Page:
Former High School guidance counselor Michael Tweed, 40, from Plainview, is suing the Glen Cove School District in response to what he claims was retaliation for his participation as a whistleblower exposing testing and grading scandals in 2013.
Tweed filed the lawsuit on July 7th in the Eastern NY U.S. District Court, claiming his Constitutional rights were violated as a result of the retaliation. Tweed, and his attorney Arthur Scheuermann argue that Mr. Tweed’s speech activity–”reports of criminal conduct” are protected free speech under the First and Fourteenth Amendments of the U.S. Constitution. “Mr. Tweed’s speech did not disrupt the operation of the district, but rather ferreted out corruption occurring at the highest levels in the District,” the suit says.
The Plaintiff is requesting that the Court orders Tweed reinstated with back pay and benefits, along with $3 million in punitive damages and reimbursement of legal costs and fees.
Tweed’s recollection of events leading to his termination is laid out in the lawsuit. The Plainview resident was appointed Coordinator of Guidance and Pupil Personnel Service in 2011, the year he joined the record. The suit says Tweed joined the guidance department when “it was in disarray”, as three had held the title in the six years preceding.
The filing describes an impressive record as Coordinator. Tweed’s solicitation efforts brought a record number of visitations by colleges and universities to the High School. He recruited more students to register for the PSAT and SATs, and as a result the District saw “a significant spike in the number of students applying to college and [an increase] in the number of colleges each student applied to for admission.”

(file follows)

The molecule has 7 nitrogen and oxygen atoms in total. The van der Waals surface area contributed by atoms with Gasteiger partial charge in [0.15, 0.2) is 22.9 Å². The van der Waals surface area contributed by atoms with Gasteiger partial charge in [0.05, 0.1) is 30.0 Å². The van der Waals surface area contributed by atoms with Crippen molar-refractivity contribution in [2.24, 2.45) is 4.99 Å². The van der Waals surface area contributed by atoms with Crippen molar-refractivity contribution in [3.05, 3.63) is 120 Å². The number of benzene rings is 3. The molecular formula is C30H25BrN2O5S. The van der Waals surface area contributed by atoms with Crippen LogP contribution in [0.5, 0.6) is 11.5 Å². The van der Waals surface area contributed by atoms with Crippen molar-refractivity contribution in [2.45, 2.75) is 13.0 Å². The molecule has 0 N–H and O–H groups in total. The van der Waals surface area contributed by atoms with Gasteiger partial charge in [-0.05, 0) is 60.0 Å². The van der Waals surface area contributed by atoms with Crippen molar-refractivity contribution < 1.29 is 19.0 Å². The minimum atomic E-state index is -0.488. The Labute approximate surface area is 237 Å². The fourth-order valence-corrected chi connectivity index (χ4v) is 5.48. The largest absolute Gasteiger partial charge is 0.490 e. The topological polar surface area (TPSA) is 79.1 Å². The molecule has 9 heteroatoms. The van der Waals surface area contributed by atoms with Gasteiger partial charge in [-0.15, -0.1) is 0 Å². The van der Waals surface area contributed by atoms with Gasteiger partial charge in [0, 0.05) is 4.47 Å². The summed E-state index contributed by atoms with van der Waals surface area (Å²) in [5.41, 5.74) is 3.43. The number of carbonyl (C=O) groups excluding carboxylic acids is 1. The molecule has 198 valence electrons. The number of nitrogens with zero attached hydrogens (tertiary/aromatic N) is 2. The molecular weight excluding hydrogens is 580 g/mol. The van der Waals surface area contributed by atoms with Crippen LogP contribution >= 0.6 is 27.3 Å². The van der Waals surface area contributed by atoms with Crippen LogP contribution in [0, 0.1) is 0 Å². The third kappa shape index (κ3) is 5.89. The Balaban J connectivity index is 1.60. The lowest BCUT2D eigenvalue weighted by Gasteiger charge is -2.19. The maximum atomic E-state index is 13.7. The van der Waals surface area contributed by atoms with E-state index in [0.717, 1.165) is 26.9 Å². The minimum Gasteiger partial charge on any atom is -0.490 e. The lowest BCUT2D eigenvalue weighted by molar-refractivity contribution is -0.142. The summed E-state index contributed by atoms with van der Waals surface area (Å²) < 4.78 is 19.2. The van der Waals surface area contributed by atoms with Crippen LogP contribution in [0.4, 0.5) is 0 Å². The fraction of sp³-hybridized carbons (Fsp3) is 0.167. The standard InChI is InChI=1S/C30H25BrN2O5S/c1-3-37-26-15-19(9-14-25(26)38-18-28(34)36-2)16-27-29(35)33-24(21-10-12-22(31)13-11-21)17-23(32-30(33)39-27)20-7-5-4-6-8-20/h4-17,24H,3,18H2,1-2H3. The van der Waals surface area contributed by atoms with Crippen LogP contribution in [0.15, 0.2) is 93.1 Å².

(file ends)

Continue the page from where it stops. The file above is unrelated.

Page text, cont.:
After his first year, then-superintendent Joseph Laria said that Mr. Tweed “was an extremely effective administrator” and Assistant Superintendent Michael Israel concluded “this was a very good year!” in his evaluation. Samantha Dipaola, 17, who will attend Georgetown this fall, spoke in support of Tweed at a recent school board meeting. Citing an open-door policy, she said, “he was a great support for us.”
But an ambitious record of reform appears to have lead to Tweed’s fallout with the district. In the spring of 2013, Tweed cooperated in an investigation into testing irregularities and grade-fixing with “expressed assurance he would be free of retaliation as a whistleblower.” An independent investigator was hired, with whom Tweed cooperated.
Soon, Tweed says he heard that “district officials and employees as well as some PTA representatives, some of whom had relationships with members of the Board, were trying to find who was cooperating with the investigation.” It was around that time that Tweed’s cooperation was improperly divulged by “one or more board members” to people in Glen Cove. He was told that certain board members were “furious” that he had cooperated in the investigation. That summer, Superintendent Joseph Laria was resigned, believed as a result of cooperating with the investigation.
After being denied tenure, Mr. Tweed was identified as a whistleblower in the media. Since, the suit says he has sought employment unsuccessfully, despite “several promising interviews”. The suit says “this is a part of the District’s attempt to blacklist Mr. Tweed in retaliation for exposing corruption.”